I thought I would really enjoy this but was disappointed. Instead of reading about Henry Gray you read mostly about the man who illustrated Gray's Anatomy.more
Read all 4 reviews

Reviews

“The Anatomist” is an unusual combination of biography, history, memoir and anatomy. Hayes wonders one day who the Grey of “Grey’s Anatomy” was and how he came to write the volume that has been a standard text for over a century. He finds little about Grey- none of his personal papers or effects survives- but he does find that Grey had a partner- the illustrator of the book. I’d always assumed that Grey had illustrated his book- frankly, I’d never given it a thought. His illustrator turns out to have been another physician, Henry V. Carter. Carter, son of an artist, was trained in drawing before he turned to doctoring. Carter and Grey shared a passion for dissection and anatomy, and were good friends before it ever occurred to Grey to create a new text. A dedicated diarist, Carter has left us a good record of his time with Grey and his anatomy classes, allowing Hayes to fill in a lot of the blanks as to the creation of the text. In between his discoveries about Carter and Grey, Hayes tells us about the anatomy classes he took. He is allowed to participate in three anatomy classes for medical students and physical therapists in training, including doing dissection. This allows him to get some idea of what Grey and Carter went through to get their educations- although the carefully preserved cadavers of today are a far cry from the putrescent ones that anatomy students had to deal with in Victorian times. Hayes comes away with a new appreciation for the human body and how it all works. Hayes made no stunning new discoveries, but the path his detective work took him on was interesting. It’s not a great book, but it’s a good one. I actually found myself more interested in the author’s work in the anatomy lab than in the story he’d started out to tell; he is able to give detailed descriptions of the process of dissection without being gross.more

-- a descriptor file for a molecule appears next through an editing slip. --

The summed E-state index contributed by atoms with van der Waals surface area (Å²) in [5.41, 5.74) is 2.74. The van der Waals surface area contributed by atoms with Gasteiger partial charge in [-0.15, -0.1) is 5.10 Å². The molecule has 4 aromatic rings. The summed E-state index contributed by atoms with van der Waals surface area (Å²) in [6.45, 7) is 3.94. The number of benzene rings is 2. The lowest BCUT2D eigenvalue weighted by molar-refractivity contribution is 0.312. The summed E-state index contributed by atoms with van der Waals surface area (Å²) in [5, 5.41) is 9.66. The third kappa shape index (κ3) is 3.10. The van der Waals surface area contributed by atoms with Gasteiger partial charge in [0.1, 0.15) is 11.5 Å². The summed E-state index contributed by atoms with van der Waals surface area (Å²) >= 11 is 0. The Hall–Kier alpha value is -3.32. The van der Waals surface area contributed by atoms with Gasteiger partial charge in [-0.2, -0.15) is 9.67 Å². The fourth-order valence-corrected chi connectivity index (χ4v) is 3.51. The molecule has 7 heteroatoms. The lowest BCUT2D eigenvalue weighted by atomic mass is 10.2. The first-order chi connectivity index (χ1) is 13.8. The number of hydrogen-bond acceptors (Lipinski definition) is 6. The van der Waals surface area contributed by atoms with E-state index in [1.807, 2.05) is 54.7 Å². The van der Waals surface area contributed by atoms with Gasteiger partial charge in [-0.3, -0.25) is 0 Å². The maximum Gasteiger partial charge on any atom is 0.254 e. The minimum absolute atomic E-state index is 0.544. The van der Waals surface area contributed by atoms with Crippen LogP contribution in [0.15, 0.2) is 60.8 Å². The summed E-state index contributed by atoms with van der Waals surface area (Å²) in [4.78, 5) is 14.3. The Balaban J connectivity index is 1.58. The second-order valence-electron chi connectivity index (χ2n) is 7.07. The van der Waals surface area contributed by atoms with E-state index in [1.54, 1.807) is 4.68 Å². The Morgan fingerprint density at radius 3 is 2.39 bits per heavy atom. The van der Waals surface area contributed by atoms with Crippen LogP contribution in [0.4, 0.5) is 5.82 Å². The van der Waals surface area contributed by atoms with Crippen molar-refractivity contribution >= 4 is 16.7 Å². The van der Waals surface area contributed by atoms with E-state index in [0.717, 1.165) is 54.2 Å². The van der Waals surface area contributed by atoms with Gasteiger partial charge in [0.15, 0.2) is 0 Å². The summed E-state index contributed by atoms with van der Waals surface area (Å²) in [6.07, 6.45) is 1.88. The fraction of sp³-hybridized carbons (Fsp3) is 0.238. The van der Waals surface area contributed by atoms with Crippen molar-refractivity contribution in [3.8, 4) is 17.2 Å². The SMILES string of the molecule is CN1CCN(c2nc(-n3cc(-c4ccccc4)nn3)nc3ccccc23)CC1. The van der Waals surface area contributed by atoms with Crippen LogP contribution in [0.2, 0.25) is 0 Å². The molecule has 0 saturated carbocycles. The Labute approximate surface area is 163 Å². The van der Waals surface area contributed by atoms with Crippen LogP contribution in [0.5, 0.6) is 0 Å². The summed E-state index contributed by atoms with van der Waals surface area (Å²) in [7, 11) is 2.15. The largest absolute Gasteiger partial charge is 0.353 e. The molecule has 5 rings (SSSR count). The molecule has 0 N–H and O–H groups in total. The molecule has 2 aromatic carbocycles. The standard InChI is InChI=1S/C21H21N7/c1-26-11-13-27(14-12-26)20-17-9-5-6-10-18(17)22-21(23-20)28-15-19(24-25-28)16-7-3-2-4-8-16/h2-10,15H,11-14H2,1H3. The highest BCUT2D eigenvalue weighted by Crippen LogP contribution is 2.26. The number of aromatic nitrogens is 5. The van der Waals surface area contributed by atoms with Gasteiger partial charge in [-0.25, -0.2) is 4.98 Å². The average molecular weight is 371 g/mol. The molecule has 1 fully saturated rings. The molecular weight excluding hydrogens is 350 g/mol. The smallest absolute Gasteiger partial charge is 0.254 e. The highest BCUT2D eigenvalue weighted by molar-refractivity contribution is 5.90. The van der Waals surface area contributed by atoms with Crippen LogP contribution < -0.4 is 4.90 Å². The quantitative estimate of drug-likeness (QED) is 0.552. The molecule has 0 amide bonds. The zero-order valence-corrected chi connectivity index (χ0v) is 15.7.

Thank goodness the writers’ strike is over. Now, I can look forward to a new episode in popular drama, "Grey’s Anatomy." I so miss my McDreamy and McSteamy.To pass the time during reruns, I picked up "The Anatomist: A True Story of Gray’s Anatomy" by Bill Hayes.For those unfamiliar with "Gray’s Anatomy," it is the quintessential reference book for medical students. In its 20th printing, this tome sits alongside other upper-echelon classic references such as "Webster’s Dictionary" and "Bulfinch’s Mythology." First printed in 1858, this year marks 150 years as a viable medical textbook.Author Hayes feels his whole life has led him to writing, “a book about a book about anatomy.” He cites two childhood favorite activities. First, his two best friends had doctor fathers who kept their medical books on the top most shelves in their respective studies. The boys would sneak in and pull down favorites then hide under desks mulling over the medical deformities for hours.The second activity gave Hayes a great power over his sisters. In his 1965 "World Book Encyclopedia," under H for Human Body, there were transparencies which included systems such as the skeletal, muscular, digestive, etc. Hayes took great pleasure in taunting his unsuspecting sisters with "Encyclopedia Man."While searching the book for a medical spelling Hayes thought, "Who wrote this thing?" The title page gave little more than Henry Gray, F.R.S. or Fellow of Royal College of Surgeons. Further digging at his local library left him discouraged. “Fascinating ‘biographies’ have been written about everything from the number zero to the color mauve, yet there is not one on Gray.”In Hayes’ research, he discovers Gray’s rise at St. George’s Hospital in London through title changes; “postmortem examiner (1854), curator of the Anatomical Museum (1852), lecturer in anatomy (1854), and so forth.” It is only through Gray’s illustrator Henry Vandyke Carter (an extensive diarist) that Hayes begins to unravel Gray’s personality.In The Anatomist, Hayes alternates between Carter’s diaries and his own experiences in modern-day anatomy class. I’m not sure what is more interesting, the intimate thoughts of a Victorian medical student or Hayes’ voice as he dissects the human body.Readers of this book will find themselves counting ribs, poking sternums, and trying to finger their mental foramen during the anatomy class sections, all without the unpleasant funk of formaldehyde.more
I thought I would really enjoy this but was disappointed. Instead of reading about Henry Gray you read mostly about the man who illustrated Gray's Anatomy.more